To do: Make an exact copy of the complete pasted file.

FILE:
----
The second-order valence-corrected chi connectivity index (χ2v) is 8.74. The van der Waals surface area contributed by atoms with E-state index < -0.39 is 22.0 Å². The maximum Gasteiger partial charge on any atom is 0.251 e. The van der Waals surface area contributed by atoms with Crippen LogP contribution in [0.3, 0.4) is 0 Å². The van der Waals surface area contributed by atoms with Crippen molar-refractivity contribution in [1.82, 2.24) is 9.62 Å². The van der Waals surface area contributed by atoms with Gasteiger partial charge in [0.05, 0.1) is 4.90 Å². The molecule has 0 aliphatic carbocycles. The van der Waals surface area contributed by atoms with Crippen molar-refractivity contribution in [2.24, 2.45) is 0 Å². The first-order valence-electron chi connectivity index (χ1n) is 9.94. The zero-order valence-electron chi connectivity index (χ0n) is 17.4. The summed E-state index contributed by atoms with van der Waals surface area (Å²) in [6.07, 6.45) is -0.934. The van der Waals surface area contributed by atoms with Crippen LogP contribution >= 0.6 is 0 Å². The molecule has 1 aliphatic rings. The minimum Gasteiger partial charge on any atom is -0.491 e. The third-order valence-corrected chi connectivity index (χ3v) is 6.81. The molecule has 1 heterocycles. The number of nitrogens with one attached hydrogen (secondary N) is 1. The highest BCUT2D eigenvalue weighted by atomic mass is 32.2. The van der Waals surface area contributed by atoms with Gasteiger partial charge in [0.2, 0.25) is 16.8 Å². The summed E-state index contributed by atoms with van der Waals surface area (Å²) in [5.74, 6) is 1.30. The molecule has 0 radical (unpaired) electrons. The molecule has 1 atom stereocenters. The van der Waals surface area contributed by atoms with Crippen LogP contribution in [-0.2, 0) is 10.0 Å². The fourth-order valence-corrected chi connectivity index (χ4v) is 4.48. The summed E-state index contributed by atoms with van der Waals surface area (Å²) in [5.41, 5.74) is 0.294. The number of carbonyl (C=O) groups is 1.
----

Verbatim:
The second-order valence-corrected chi connectivity index (χ2v) is 8.74. The van der Waals surface area contributed by atoms with E-state index < -0.39 is 22.0 Å². The maximum Gasteiger partial charge on any atom is 0.251 e. The van der Waals surface area contributed by atoms with Crippen LogP contribution in [0.3, 0.4) is 0 Å². The van der Waals surface area contributed by atoms with Crippen molar-refractivity contribution in [1.82, 2.24) is 9.62 Å². The van der Waals surface area contributed by atoms with Gasteiger partial charge in [0.05, 0.1) is 4.90 Å². The molecule has 0 aliphatic carbocycles. The van der Waals surface area contributed by atoms with Crippen molar-refractivity contribution in [2.24, 2.45) is 0 Å². The first-order valence-electron chi connectivity index (χ1n) is 9.94. The zero-order valence-electron chi connectivity index (χ0n) is 17.4. The summed E-state index contributed by atoms with van der Waals surface area (Å²) in [6.07, 6.45) is -0.934. The van der Waals surface area contributed by atoms with Crippen LogP contribution >= 0.6 is 0 Å². The molecule has 1 aliphatic rings. The minimum Gasteiger partial charge on any atom is -0.491 e. The third-order valence-corrected chi connectivity index (χ3v) is 6.81. The molecule has 1 heterocycles. The number of nitrogens with one attached hydrogen (secondary N) is 1. The highest BCUT2D eigenvalue weighted by atomic mass is 32.2. The van der Waals surface area contributed by atoms with Gasteiger partial charge in [0.2, 0.25) is 16.8 Å². The summed E-state index contributed by atoms with van der Waals surface area (Å²) in [5.74, 6) is 1.30. The molecule has 0 radical (unpaired) electrons. The molecule has 1 atom stereocenters. The van der Waals surface area contributed by atoms with Crippen LogP contribution in [-0.2, 0) is 10.0 Å². The fourth-order valence-corrected chi connectivity index (χ4v) is 4.48. The summed E-state index contributed by atoms with van der Waals surface area (Å²) in [5.41, 5.74) is 0.294. The number of carbonyl (C=O) groups is 1.